When Western Springs’ streets were first laid out, the eastern-most border was what is now Wolf Road. So, for many years it was named “East Boulevard”. And, since 47th Street was the southern-most boundary, it was named “South Boulevard”. As the town grew, these streets were re-named. See map above.
also a number of other name changes over the years, among them:
Today’s Name Previous Name
Central Avenue Lake Avenue
Lawn Avenue Ashland Avenue
Woodland Avenue Prairie Avenue
Grand Avenue Park Avenue
Johnson Avenue Townsend Avenue
Franklin Avenue Ohio Avenue
But, these weren’t the only street-related changes.
years, residents didn’t really have street addresses, as they do today. For
example, the 1912 Western Springs telephone directory simply showed the name of
the street on which someone lived. Or, in some cases, the corner nearest the
resident’s home would be shown. After all, in a town of less than 1,000
residents, everyone knew where everyone else lived.
the town grew and visitors started having trouble locating homes, a house numbering
system was needed. In response, the village decided that homes and businesses in
the blocks just north and south of the railroad tracks would be given addresses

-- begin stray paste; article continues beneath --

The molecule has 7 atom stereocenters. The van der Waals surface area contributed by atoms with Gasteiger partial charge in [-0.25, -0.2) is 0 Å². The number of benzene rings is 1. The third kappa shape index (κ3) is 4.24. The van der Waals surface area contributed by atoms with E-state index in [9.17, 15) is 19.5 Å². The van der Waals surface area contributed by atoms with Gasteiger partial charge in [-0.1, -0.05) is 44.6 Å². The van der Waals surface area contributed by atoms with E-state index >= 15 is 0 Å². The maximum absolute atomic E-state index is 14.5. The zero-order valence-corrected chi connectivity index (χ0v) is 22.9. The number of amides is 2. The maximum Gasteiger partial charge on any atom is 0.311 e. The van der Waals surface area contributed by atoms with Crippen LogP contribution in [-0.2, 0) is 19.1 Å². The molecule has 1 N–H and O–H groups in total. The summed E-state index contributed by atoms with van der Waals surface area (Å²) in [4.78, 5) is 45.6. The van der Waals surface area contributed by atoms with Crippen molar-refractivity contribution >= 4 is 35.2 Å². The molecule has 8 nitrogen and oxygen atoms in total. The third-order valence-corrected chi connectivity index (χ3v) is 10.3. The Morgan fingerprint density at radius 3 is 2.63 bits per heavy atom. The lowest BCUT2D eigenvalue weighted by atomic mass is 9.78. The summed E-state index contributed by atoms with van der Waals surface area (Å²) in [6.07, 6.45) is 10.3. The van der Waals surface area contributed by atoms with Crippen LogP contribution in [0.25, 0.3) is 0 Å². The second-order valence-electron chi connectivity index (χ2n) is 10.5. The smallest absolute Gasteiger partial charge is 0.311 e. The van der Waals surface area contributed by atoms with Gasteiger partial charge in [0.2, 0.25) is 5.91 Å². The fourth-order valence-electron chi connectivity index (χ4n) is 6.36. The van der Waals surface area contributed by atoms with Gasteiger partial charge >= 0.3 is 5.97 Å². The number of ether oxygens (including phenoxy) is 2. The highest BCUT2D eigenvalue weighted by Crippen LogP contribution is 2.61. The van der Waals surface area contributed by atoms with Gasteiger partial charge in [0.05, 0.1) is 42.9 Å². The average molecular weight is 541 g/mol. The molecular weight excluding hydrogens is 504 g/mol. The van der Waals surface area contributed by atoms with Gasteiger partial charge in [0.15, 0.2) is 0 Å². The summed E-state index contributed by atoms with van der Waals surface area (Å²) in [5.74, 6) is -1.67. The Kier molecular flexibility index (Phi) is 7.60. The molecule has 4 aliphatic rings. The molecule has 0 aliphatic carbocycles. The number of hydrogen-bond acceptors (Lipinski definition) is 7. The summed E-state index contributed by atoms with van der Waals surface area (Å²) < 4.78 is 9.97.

ranging from 1 to 99, with the second block (north and south) starting with 100,
the third block with 200, etc. In fact, a variation of this system is still
used by La Grange and Hinsdale.
the village board decided to abandon the old address system and adopted the “Philadelphia
System”, which called for 800 numbers per mile. Homes on the east side of a
street were given odd numbers and those on the west side were assigned even
ones. This new numbering system closely resembled that which had been previously
adopted by Chicago and Downers Grove.
the railroad tracks were no longer used as a north/south reference point.
Instead, homes in the first block south of Ogden Avenue were assigned address
numbers starting with 3800 (corresponding to 38th street in Chicago),
the next block south with numbers starting with 3900, and so forth.
might expect, some homeowners were slow to accept these changes. After all,
taking down all those numbers, buying new ones, and then putting them up took
time and energy. So, to accelerate the public’s acceptance of the new numbers,
the village announced that the post office would no longer deliver mail to any
household that was not properly marked.
the threat worked. But, even to this day, some residents have reported finding
the shadow or outline of the old numerals on their homes.
week, the Western
Springs Historical Society presents a “Blast from the Past”. To view prior
stories, visit us at